Academic journal article Journal of Marital and Family Therapy

Developing a Manualized Couples Treatment for Domestic Violence: Overcoming Challenges

Academic journal article Journal of Marital and Family Therapy

Developing a Manualized Couples Treatment for Domestic Violence: Overcoming Challenges

Article excerpt

This paper describes challenges faced in a four-year project to develop a manualized couples treatment program for domestic violence. The couples treatment program is an add-on to a male batterer program where the male partner has perpetrated mild-to-moderate violence, yet both partners want to remain together. The project involved the cooperation of a variety of community agencies and referrals from key domestic violence programs. While some anticipated challenges did not materialize over the course of the project, unanticipated challenges did. Qualitative data collected from therapists and clients throughout the project was used to refine the treatment approach.

The Virginia Tech Domestic Violence Focused Couples Treatment Program began in 1997 with funding from the National Institute of Mental Health (NIMH). The goal of the project was to develop and pilot test a 12-session manualized treatment program for couples who choose to remain together after experiencing mild to moderate male perpetrated violence in their relationship. Solution-focused therapy forms the overall philosophical framework for this integrated treatment program (de Shazer, 1985; O'Hanlon & Weiner-- Davis, 1989). The treatment model, and the rationale for choosing a solution-focused approach, are discussed elsewhere (see Tucker, Stith, Howell, McCollum, Rosen, 2001; Stith, McCollum, Rosen, & Locke, in press). The purpose of this paper is to assist Marriage and Family Therapy (MFT) outcome researchers by describing how we were able to overcome challenges faced in doing outcome research in partnership with community agencies. While this collaboration posed a number of problems, if MFT researchers are to develop clinically relevant treatments, we must work with practitioners and community agencies to do so (Donenberg, 1999; Weisz, Donenberg, Han & Weiss, 1995)

Couples treated in this project were recruited via community domestic violence programs as well as through probation officers, newspaper advertisements, and letters sent to therapists and social service agencies. Couples were excluded if there was severe violence, current alcohol or drug use, threat or use of weapons, possession of guns in the home (and refusal to relinquish those guns), and/or refusal to sign a no violence contract. Male-female co-therapy teams provided all treatment. Conjoint treatment began after the men attended a minimum of six sessions of a male batterer's program. Therapists were graduates of, or advanced interns in, our master's level Commission on Accreditation for Marriage and Family Therapy Education-accredited MFT training program.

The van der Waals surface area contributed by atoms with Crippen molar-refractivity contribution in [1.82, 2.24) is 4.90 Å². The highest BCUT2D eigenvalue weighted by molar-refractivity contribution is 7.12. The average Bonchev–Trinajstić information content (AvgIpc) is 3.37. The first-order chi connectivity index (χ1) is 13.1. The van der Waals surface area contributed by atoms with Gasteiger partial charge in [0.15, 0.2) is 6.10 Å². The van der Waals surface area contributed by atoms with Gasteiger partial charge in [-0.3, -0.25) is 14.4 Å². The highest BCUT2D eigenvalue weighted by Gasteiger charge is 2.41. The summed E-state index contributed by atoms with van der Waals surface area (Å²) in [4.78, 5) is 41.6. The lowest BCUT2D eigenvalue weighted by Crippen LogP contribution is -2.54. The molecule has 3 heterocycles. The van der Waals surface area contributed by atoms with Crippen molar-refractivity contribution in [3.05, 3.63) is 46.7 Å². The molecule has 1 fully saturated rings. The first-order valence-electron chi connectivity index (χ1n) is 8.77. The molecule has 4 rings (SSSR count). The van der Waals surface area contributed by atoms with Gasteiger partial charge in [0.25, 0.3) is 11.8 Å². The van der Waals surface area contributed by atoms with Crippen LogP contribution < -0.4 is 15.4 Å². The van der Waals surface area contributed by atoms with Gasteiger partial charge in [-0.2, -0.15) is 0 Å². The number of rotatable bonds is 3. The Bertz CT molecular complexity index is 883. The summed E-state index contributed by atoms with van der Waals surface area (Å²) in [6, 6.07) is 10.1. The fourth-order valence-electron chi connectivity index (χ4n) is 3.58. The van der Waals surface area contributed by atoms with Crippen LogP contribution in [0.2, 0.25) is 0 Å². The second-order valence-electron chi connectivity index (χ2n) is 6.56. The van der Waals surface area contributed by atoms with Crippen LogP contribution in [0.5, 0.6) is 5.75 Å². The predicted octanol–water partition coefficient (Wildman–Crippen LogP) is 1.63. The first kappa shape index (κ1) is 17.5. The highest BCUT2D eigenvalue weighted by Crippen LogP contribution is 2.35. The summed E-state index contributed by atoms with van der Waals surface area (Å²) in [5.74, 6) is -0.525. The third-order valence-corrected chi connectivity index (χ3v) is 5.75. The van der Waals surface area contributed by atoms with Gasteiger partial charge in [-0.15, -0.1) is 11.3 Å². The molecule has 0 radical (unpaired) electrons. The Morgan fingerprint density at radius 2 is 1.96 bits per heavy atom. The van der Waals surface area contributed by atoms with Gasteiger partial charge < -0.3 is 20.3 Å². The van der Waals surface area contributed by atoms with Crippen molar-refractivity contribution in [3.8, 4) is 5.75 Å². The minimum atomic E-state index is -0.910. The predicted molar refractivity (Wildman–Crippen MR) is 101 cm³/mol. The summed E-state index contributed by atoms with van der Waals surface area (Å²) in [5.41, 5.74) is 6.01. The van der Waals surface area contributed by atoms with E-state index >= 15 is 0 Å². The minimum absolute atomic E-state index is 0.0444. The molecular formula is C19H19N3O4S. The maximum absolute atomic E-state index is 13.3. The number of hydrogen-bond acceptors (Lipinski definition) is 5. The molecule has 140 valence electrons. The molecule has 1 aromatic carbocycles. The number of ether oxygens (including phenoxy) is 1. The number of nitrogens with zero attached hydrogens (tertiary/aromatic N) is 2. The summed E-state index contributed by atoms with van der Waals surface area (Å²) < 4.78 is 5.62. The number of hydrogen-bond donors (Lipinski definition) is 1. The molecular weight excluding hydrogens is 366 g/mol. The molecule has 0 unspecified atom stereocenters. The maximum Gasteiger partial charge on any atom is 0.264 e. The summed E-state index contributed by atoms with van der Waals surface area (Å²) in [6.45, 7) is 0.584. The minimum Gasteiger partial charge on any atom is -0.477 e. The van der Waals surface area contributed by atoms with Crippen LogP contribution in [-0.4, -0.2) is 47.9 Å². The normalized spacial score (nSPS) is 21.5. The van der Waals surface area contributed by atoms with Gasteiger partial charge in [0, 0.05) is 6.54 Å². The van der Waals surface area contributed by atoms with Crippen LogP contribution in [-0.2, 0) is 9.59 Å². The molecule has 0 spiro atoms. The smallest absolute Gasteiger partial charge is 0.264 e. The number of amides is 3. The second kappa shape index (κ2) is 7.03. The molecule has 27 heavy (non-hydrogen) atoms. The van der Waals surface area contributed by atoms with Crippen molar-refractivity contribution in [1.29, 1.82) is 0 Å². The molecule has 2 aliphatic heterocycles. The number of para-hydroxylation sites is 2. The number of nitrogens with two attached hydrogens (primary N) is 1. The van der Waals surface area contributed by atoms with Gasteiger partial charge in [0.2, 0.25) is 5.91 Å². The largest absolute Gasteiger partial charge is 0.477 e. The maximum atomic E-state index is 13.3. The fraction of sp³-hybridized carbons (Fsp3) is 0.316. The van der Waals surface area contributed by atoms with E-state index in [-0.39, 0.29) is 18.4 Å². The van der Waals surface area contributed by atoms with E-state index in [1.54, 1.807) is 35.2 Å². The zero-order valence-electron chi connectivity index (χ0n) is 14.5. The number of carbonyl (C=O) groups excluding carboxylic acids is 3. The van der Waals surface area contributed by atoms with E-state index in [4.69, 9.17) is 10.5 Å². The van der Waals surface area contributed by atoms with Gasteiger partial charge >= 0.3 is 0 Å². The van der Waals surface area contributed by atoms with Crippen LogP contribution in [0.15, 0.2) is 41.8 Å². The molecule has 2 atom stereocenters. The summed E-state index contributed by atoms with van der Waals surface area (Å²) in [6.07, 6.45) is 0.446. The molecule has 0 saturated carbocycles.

All clients and therapists completed post-session evaluation questionnaires at the end of each session to provide feedback on what was and was not helpful about each session. Selected clients and their therapists also completed tape-recorded, qualitative interviews at intervals throughout the 12 weeks of treatment to provide their views about what was, and was not, effective and helpful in the treatment program. Preliminary outcome findings are encouraging. Men in the couples program significantly reduced their levels of physical and psychological abuse over the course of treatment and also report positive changes in their attitudes toward violence against women. At 3-month follow-up, women in the couples treatment program reported that they were significantly less afraid of being abused by their partners than they were at pre-test. A full report of the outcome findings is in preparation.

ANTICIPATED CHALLENGES

Compliance with a Treatment Manual

Although all therapists were selected because of their high level of skills, none had ever used a treatment manual. This is consistent with training programs in general. For example, only a fraction of clinical psychology students are trained in the use of manual-based treatments (Task Force on Promotion and Dissemination of Psychological Procedures, 1995). …

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